Last Thursday, July 10, Missouri’s Governor Jay Nixon signed into law bills that would allow medical school graduates who have not yet completed residency to treat patients in underserved parts of the state.  The law will take effect on August 28.

Through a new “assistant physician” license, medical school graduates would be able to treat patients under the supervision of a licensed physician.  The graduate must have completed the first two steps of their medical licensing exam, however, and the collaborating physician would be responsible for all services performed by the assistant physician.  The temporary license also limits the assistant physician to performing only primary care services and only in underserved rural or urban areas of the state.

The American Academy of Physician Assistants and the American Academy of Family Physicians have both expressed concerns in regards to the new law, citing the potential to jeopardize the identity of physician assistants and to confuse patients regarding healthcare giver roles.  Under the legislation, the assistant physician would be required to identify themselves as such, but could also use the title of “doctor”.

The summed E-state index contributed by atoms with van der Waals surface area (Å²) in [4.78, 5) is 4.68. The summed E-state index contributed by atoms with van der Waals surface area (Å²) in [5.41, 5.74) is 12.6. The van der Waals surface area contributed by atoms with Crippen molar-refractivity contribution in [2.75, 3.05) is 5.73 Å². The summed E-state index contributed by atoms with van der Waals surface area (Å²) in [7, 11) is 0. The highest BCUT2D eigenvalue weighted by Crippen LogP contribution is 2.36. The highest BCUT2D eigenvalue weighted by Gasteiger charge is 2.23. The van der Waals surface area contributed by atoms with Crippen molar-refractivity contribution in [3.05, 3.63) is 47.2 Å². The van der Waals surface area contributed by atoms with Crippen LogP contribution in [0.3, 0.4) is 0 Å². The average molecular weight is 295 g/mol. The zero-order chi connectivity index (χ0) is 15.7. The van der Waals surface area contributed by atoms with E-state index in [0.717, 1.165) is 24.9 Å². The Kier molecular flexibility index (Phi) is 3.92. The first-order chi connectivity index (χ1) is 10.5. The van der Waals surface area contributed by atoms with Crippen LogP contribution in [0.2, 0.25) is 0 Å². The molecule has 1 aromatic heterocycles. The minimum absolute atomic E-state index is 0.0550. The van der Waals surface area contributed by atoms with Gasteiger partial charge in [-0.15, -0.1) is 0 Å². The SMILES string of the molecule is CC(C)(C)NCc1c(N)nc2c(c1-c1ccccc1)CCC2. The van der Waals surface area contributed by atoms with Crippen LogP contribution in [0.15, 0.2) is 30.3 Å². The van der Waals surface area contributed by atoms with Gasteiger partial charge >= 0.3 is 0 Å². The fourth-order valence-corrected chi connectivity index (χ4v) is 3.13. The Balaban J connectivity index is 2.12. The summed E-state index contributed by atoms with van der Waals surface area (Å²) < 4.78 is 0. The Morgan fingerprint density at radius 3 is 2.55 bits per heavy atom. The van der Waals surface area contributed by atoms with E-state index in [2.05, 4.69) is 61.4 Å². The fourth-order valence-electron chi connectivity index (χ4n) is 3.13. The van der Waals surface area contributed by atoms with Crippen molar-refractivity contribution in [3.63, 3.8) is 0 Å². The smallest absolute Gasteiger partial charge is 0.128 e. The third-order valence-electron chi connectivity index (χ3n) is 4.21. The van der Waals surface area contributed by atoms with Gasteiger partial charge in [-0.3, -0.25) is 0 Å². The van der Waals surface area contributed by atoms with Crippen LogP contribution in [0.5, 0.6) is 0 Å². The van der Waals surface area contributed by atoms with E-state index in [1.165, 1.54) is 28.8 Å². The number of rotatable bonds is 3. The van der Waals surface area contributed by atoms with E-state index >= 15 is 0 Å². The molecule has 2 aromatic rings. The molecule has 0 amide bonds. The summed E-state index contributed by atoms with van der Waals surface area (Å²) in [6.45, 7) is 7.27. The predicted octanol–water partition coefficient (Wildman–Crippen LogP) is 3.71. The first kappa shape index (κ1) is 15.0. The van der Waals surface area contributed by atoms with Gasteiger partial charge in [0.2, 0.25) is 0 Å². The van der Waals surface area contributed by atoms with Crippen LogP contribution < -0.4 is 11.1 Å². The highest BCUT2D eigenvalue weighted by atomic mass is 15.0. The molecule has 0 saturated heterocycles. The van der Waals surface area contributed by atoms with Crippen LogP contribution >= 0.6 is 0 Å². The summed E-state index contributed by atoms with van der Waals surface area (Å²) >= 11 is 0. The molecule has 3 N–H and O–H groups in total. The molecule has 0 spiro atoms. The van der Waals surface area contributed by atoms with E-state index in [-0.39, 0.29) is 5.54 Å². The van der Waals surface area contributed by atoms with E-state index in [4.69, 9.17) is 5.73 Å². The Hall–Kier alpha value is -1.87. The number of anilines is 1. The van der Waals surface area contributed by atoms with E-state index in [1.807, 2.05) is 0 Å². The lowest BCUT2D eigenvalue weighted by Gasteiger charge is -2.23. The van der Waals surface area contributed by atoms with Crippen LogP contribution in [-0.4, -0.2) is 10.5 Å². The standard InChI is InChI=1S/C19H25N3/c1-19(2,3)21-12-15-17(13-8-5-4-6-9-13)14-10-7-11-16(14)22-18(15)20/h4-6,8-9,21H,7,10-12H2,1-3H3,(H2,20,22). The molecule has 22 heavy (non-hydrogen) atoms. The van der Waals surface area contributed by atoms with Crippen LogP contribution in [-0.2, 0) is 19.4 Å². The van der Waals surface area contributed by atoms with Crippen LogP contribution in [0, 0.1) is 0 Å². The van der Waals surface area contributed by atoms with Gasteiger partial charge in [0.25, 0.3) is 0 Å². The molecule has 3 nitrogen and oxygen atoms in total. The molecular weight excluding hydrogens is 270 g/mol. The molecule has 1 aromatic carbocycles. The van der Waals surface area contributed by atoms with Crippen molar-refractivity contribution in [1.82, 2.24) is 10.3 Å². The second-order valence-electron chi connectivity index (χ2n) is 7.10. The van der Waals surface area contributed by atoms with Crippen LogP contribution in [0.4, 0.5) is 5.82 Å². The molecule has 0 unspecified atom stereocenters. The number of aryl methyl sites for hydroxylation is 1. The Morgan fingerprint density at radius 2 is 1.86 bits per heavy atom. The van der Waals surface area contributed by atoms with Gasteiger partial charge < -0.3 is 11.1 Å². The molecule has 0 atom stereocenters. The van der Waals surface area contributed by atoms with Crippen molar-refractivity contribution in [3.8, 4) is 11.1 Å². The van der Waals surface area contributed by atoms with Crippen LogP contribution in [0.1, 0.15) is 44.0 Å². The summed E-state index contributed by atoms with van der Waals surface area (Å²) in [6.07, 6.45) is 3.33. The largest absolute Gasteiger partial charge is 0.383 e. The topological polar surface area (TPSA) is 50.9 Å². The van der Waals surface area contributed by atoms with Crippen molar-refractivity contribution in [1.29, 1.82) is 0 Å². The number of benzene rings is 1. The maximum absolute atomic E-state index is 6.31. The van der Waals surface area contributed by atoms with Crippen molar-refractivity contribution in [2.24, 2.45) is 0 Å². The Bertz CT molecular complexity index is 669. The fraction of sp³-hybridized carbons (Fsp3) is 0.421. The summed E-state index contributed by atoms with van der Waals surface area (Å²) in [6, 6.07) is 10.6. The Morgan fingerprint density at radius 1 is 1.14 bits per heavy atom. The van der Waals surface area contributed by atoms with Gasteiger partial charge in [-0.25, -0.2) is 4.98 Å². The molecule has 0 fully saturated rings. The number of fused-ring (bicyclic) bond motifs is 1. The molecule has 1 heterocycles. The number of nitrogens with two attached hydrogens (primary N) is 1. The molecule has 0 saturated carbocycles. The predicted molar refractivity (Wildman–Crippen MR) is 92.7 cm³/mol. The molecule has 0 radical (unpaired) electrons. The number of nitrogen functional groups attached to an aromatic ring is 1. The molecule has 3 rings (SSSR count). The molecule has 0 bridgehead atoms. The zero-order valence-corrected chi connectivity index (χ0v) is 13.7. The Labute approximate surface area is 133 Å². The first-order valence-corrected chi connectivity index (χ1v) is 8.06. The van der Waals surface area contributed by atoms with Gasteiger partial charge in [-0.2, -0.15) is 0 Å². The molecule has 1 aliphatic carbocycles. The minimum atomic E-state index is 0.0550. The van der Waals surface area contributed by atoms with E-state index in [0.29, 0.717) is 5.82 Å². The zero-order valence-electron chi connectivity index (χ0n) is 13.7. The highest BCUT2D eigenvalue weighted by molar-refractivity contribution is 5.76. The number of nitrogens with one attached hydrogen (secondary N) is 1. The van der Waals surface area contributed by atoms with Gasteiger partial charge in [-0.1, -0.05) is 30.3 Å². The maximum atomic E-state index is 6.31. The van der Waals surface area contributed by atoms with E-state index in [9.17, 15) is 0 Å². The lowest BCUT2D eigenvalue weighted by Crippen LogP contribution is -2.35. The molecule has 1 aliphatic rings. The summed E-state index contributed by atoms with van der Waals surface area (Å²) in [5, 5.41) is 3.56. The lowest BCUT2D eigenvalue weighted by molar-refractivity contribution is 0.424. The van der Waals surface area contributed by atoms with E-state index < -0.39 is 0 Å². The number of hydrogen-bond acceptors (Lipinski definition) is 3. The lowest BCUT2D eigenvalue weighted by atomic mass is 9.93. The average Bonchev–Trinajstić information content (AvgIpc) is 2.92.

Legislation supporters, which include the Missouri State Medical Association, hope the new license will assist the state in efforts to expand care and address the increasing shortage of doctors in many areas.

In signing the law, Governor Nixon noted - “Ensuring that all Missourians have access to adequate health care is a laudable goal, but it is equally important that such measures do not place citizens’ health in jeopardy. Considering that this new category of licensure would make Missouri unique among states and would embark upon unchartered waters in providing health care to Missourians, it is imperative that there be comprehensive and rigorous oversight and regulation of such ‘assisting physicians’.”

 

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